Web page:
- The bottom of the damper is easy
- The top is difficult. You probably won´t be able to get the bolt out, the bodywork will get in the way. The solution is to move the bodywork out of the way. Some blogs will bring the bolt out on the inside of the body, pushing outwards to create room. This didn´t work for me. I had to push inwards from the outside of the body and pull the bolt out on the outside.
- You will probably be surprised by how much the skin can flex. Try not to push too hard.
- I decided to do the bottom of the damper first to prevent it moving around so much and given the top is so much trickier. A jack is used to help support the weight.
This job is a lot easier with two bespoke tools involving a 6mm allen key. Take a 6mm Ball Head Allen Key that you can butcher. Cut down the allen key at the top so it is narrower than normal. Then cut off the ball head part with maybe 10mm of space. This can be used in a 6mm socket to help torque the top suspension bolt later.
The suspension box has four dampers in there, two for front and two for rear. The front dampers are the smaller ones. You will also require four sleeves, two for each damper. These are in the bag in the damper box. Don´t forget the split washer which is in pack A, this is only required on the top of the damper.
First, apply copper slip to both sleeves and insert into the upper and lower damper as shown.
Now you need to remove the caphead bolts which are in the lower wishbone and the upper damper mounting point. Removing the bolt from the lower wishbone is very easy using a 6mm allen key. As described above removing the upper bolt is very difficult. This picture gives you an idea of alignment
The only way you are going to get this out is by either pushing the car body outwards, and pulling the bolt out inside the car (I tried this and failed), or by pushing the car body inwards and removing the bolt on the outside of car (which is apparently easier and what I did). Make sure you apply some masking tape to protect the car body work.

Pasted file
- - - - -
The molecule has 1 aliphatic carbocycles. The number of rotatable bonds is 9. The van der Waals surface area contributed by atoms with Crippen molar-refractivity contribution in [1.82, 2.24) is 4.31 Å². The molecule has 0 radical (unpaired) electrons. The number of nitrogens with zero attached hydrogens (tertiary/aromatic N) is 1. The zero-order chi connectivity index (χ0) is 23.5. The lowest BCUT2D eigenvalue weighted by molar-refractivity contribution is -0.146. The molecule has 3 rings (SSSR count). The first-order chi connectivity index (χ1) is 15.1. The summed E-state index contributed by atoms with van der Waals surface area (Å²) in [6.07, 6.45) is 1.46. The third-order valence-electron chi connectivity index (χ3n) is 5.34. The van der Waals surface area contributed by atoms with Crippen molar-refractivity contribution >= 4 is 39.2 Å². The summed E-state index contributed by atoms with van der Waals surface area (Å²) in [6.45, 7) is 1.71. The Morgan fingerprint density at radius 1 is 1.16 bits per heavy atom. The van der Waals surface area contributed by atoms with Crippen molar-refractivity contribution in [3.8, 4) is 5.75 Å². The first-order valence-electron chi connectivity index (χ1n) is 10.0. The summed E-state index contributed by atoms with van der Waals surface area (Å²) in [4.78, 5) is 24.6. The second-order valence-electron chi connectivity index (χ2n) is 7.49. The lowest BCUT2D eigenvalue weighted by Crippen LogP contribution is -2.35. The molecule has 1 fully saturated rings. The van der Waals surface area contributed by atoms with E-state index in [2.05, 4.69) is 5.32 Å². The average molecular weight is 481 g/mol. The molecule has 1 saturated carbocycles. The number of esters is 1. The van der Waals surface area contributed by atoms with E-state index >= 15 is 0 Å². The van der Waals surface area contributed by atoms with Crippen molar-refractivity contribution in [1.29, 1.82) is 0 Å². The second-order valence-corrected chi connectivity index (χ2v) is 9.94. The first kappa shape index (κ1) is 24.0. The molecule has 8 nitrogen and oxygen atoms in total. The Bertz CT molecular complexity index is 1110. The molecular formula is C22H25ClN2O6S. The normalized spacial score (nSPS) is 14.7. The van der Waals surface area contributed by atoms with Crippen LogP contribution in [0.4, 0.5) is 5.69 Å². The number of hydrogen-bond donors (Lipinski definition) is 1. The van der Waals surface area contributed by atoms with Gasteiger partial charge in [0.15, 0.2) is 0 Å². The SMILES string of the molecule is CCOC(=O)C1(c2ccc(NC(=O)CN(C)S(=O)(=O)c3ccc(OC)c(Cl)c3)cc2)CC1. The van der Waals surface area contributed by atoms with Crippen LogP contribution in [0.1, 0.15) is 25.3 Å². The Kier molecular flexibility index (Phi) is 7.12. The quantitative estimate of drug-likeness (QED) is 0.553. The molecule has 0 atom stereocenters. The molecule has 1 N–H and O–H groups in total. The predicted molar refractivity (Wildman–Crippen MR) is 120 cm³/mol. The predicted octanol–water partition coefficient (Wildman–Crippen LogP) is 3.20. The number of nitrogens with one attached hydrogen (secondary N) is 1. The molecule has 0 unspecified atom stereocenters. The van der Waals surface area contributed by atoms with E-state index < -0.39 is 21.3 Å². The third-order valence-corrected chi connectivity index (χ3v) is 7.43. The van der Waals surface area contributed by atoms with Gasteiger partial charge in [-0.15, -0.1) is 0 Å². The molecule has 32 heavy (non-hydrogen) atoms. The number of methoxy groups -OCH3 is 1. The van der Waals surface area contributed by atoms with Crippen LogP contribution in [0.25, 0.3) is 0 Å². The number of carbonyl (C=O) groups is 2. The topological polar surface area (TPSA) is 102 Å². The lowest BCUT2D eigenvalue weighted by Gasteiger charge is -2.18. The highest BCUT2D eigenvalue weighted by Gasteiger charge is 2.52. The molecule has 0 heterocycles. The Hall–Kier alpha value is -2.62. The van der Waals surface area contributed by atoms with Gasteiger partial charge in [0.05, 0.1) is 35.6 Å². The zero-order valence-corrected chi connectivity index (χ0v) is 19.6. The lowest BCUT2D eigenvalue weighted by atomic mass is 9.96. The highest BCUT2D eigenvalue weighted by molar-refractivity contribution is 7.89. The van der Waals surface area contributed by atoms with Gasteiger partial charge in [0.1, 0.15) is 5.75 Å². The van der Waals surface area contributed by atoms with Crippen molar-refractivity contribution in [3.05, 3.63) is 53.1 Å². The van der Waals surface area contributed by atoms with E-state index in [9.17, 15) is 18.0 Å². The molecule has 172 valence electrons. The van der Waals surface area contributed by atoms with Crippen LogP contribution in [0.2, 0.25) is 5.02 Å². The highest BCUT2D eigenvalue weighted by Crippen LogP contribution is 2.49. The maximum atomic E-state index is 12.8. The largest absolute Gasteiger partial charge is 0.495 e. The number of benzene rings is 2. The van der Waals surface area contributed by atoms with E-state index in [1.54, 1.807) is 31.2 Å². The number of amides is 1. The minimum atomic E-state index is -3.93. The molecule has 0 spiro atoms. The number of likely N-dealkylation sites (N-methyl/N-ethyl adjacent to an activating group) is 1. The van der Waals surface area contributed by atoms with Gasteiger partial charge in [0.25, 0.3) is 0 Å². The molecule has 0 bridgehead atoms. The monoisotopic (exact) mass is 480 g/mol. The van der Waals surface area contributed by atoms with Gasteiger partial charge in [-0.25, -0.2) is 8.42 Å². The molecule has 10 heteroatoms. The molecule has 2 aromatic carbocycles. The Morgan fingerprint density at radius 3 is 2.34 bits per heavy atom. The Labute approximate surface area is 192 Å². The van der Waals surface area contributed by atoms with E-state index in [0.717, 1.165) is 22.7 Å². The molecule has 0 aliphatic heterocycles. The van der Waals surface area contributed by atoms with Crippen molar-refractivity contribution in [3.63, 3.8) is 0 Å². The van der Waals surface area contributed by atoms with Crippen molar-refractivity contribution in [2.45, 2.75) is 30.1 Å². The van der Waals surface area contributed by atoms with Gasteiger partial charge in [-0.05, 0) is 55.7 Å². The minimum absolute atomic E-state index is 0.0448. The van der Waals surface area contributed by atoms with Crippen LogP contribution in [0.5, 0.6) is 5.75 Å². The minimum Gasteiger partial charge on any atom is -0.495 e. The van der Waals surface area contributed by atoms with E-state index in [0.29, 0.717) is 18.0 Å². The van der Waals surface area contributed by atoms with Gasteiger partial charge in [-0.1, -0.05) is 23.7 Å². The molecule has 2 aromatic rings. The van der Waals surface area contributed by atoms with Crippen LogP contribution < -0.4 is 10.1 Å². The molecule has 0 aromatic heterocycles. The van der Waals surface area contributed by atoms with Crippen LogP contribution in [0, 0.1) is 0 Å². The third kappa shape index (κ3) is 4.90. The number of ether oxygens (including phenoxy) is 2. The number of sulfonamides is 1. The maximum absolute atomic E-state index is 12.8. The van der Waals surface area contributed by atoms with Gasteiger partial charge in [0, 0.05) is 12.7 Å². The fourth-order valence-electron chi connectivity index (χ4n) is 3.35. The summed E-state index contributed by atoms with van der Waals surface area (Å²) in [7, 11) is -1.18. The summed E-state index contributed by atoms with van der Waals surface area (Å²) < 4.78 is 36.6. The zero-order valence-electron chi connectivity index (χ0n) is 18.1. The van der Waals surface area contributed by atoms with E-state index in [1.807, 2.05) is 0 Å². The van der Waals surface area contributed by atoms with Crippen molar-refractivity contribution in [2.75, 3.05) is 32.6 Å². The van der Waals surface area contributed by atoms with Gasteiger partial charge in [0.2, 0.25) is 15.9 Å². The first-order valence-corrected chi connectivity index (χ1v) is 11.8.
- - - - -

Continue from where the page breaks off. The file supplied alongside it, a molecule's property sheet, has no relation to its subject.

Once you have both bolts out, apply copperslip to the bottom bolt, and place the split washer on the top bolt so you don´t forget it later
Loosen the bolts holding the lower wishbone very slightly so that it droops a bit lower, make sure you have the trolley jack in position at the outside of the lower wishbone to support the weight. Now pass the damper up through the bottom of the wishbone and get the bottom of the damper into position. Insert the caphead bolt which has been covered in copper slip into the bottom of the wishbone and do this up finger tight using a 6mm allen key.
Get the top damper into position, you may need to pump the jack slightly to help slide it in. Use an allen key to help get it aligned. It should be fairly stable in the mounting point as it is quite a tight fit. Be careful with the split washer that you don´t get it trapped against the car body causing damage.
Once this has been fully tightened, torque the bottom caphead bolt to 25Nm. This should be fairly easy. Then on the top caphead bolt, use a wobble bar on the torque wrench, combined with the miniature Ball Head allen key that was cut earlier to torque the top bolt.